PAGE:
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TWC: South Carolina Flooding: Evacuations Ordered as Columbia Dam Likely to Break

Author: Sean Breslin

Source: The Weather Channel

October 7, 2015

Residents near one Columbia, South Carolina, dam were told to flee Wednesday morning, as it was about to break, potentially putting thousands in the path of millions of gallons of water.

Those new evacuation orders were issued after concern that the Beaver Dam at Pebble Creek could breach. All residents were ordered to evacuate the area, asking that they go to A.C. Flora High School.

"Move to higher ground now. Act quickly to protect your life," wrote the National Weather Service's Columbia office in an alert sent to the area Wednesday morning.

Overnight Tuesday, engineers were confident they'd be able to contain the dam, but by Wednesday morning, it was clear that would no longer be possible, Richland County Sheriff's Department spokesperson Chris Cowan told NBC News. Engineers still hope they can redirect the water if there is a dam break, but urged all residents to leave the area anyway.

Although the bulk of the rain has ended, high waters are still a very dangerous reality after the historic flood event in South Carolina. Rescue crews went door to door in South Carolina's capital city of Columbia as officials continued to free residents that were trapped by severe flooding that swamped virtually the entire state.

“I believe that things will get worse before they get better,” Columbia Mayor Steve Benjamin said Monday. “Eventually the floods will abate, but then we have to access the damage, and I anticipate that damage will probably be in the billions of dollars, and we’re going to have to work to rebuild. Some peoples’ lives as they know them will never be the same.”

At least 15 people have died from the floods in South Carolina since the rain began to fall days ago. In the wake of the disastrous flooding event, President Barack Obama signed a disaster declaration for the state of South Carolina, ordering federal aid to supplement state, tribal and local recovery efforts.

Obama's action makes federal funding available to affected parties in Charleston, Dorchester, Georgetown, Horry, Lexington, Orangeburg, Richland and Williamsburg counties. Forms of assistance included are grants for temporary housing and home repairs, low-cost loans for uninsured property losses and other programs to help individuals and business owners recover.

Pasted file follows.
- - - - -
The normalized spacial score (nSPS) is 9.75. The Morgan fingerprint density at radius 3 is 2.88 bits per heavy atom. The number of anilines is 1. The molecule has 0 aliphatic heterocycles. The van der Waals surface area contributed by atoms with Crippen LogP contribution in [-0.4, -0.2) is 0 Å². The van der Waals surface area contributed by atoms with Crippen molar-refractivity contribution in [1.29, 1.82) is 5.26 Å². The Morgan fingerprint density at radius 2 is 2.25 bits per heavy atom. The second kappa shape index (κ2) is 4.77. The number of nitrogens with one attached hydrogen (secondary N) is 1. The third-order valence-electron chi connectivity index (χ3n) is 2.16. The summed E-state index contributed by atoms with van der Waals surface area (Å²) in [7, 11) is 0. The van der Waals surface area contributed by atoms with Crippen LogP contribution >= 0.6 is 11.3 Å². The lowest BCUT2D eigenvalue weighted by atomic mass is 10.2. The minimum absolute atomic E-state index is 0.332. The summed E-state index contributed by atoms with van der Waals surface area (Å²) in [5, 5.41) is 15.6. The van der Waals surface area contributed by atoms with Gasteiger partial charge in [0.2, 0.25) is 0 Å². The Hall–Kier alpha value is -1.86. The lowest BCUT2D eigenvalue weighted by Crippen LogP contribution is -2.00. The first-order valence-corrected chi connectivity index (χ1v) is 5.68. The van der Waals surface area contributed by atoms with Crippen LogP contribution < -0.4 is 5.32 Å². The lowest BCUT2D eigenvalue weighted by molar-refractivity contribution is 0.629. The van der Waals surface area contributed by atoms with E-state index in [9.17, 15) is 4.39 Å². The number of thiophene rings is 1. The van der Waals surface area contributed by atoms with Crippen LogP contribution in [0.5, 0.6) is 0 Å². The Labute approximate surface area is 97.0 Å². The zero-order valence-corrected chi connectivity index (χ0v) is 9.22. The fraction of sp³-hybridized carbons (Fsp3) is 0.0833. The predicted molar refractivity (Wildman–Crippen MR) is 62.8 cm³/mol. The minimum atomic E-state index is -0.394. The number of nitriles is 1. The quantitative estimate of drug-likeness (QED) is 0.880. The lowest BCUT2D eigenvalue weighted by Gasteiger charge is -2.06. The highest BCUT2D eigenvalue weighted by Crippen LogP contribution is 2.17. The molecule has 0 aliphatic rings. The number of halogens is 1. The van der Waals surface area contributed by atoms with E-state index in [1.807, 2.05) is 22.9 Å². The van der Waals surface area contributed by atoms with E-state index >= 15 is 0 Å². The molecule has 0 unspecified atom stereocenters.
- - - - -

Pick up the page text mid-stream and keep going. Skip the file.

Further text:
The rain event has set records all over the state, flooding entire towns. For some locations, this historic rainfall qualifies as a 1,000-year rain event, meaning in a given year there is a 1 in 1,000 chance of observing rainfall totals of this magnitude.

"The flooding is unprecedented and historical," said Dr. Marshall Shepherd, a meteorologist and director of the atmospheric sciences program at the University of Georgia, in an email to The Associated Press.

The University of South Carolina announced Tuesday classes will be canceled for the rest of the week due to the floods. A football game between USC and Louisiana State University is scheduled to be played in Columbia on Saturday, but members of both football programs are discussing alternate locations to play the game.

Parts of Columbia, including the USC campus, lost water service, and plans were being made to deliver bottled water and portable restrooms to the students Monday morning.

As a result, officials are begging residents from other areas to donate water for Columbia residents who lack running water. Collections have been set up all over the state for citizens to bring extra bottled water that will be delivered to the Midlands, according to the AP.

Columbia city officials have released a statement issuing a boil water advisory to all 375,000 of its water customers, advising them to vigorously boil their water for at least a full minute. Any ice made from water that was not boiled beforehand should also not be used.

In the region surrounding Columbia, as many as 40,000 homes lacked drinking water, according to the Associated Press. Mayor Steve Benjamin said 375,000 water customers will likely have to boil their water for "quite some time."

Swift-water rescue teams plucked hundreds of residents from stranded cars and flooded homes all over the state.

Officials say it may take weeks or months to assess all of the closed roads and bridges. The South Carolina Emergency Management Division released a statement saying that partial service will return to I-95. For the area south of the I-95 bridges over the Black and Pocotaligo rivers, I-95 Southbound will be re-opened at Exit 119 (SC 261) and all southbound ramps will be opened southward all the way to I-26, For the area north of the bridges, I-95 northbound from Exit 132 (SC 527) and all northbound ramps will be opened all the way to I-20.

I-95 northbound will be opened from Exit 90 (US 176) to Exit 119 (SC 261) in Manning for local traffic only, but closed to all traffic at Exit 119.

I-95 southbound can be opened from Exit 157 (US 76) to Exit 132 (SC 527) for local traffic only, but closed to all traffic at Exit 132.

Hundreds of roads will remain shut down across the state Tuesday; the South Carolina Department of Transportation has a full list here. Read more here.

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